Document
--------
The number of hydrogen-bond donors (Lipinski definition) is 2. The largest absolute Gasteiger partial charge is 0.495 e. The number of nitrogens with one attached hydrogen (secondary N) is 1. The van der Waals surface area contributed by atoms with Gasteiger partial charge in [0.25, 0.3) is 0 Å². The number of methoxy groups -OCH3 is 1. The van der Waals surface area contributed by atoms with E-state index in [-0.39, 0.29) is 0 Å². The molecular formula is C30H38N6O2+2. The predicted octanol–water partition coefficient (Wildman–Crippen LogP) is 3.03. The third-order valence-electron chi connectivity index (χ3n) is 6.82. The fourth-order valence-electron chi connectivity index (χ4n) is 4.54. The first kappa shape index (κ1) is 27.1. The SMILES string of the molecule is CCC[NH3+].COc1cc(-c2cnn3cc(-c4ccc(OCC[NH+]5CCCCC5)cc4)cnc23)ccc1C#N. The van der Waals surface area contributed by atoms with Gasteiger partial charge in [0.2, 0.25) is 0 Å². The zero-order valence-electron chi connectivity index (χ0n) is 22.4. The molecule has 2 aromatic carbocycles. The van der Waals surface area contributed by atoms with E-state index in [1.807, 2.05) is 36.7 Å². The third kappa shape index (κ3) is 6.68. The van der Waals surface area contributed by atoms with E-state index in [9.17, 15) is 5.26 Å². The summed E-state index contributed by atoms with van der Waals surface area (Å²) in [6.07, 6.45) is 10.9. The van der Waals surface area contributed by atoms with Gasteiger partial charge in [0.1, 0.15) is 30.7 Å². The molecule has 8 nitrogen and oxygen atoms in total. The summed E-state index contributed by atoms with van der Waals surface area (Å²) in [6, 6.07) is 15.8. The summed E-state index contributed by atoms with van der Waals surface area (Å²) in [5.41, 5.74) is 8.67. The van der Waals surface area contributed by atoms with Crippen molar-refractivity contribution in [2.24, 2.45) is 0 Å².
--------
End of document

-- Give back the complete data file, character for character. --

The number of hydrogen-bond donors (Lipinski definition) is 2. The largest absolute Gasteiger partial charge is 0.495 e. The number of nitrogens with one attached hydrogen (secondary N) is 1. The van der Waals surface area contributed by atoms with Gasteiger partial charge in [0.25, 0.3) is 0 Å². The number of methoxy groups -OCH3 is 1. The van der Waals surface area contributed by atoms with E-state index in [-0.39, 0.29) is 0 Å². The molecular formula is C30H38N6O2+2. The predicted octanol–water partition coefficient (Wildman–Crippen LogP) is 3.03. The third-order valence-electron chi connectivity index (χ3n) is 6.82. The fourth-order valence-electron chi connectivity index (χ4n) is 4.54. The first kappa shape index (κ1) is 27.1. The SMILES string of the molecule is CCC[NH3+].COc1cc(-c2cnn3cc(-c4ccc(OCC[NH+]5CCCCC5)cc4)cnc23)ccc1C#N. The van der Waals surface area contributed by atoms with Gasteiger partial charge in [0.2, 0.25) is 0 Å². The zero-order valence-electron chi connectivity index (χ0n) is 22.4. The molecule has 2 aromatic carbocycles. The van der Waals surface area contributed by atoms with E-state index in [1.807, 2.05) is 36.7 Å². The third kappa shape index (κ3) is 6.68. The van der Waals surface area contributed by atoms with E-state index in [9.17, 15) is 5.26 Å². The summed E-state index contributed by atoms with van der Waals surface area (Å²) in [6.07, 6.45) is 10.9. The van der Waals surface area contributed by atoms with Gasteiger partial charge in [0.1, 0.15) is 30.7 Å². The molecule has 8 nitrogen and oxygen atoms in total. The summed E-state index contributed by atoms with van der Waals surface area (Å²) in [6, 6.07) is 15.8. The summed E-state index contributed by atoms with van der Waals surface area (Å²) in [5.41, 5.74) is 8.67. The van der Waals surface area contributed by atoms with Crippen molar-refractivity contribution in [2.24, 2.45) is 0 Å².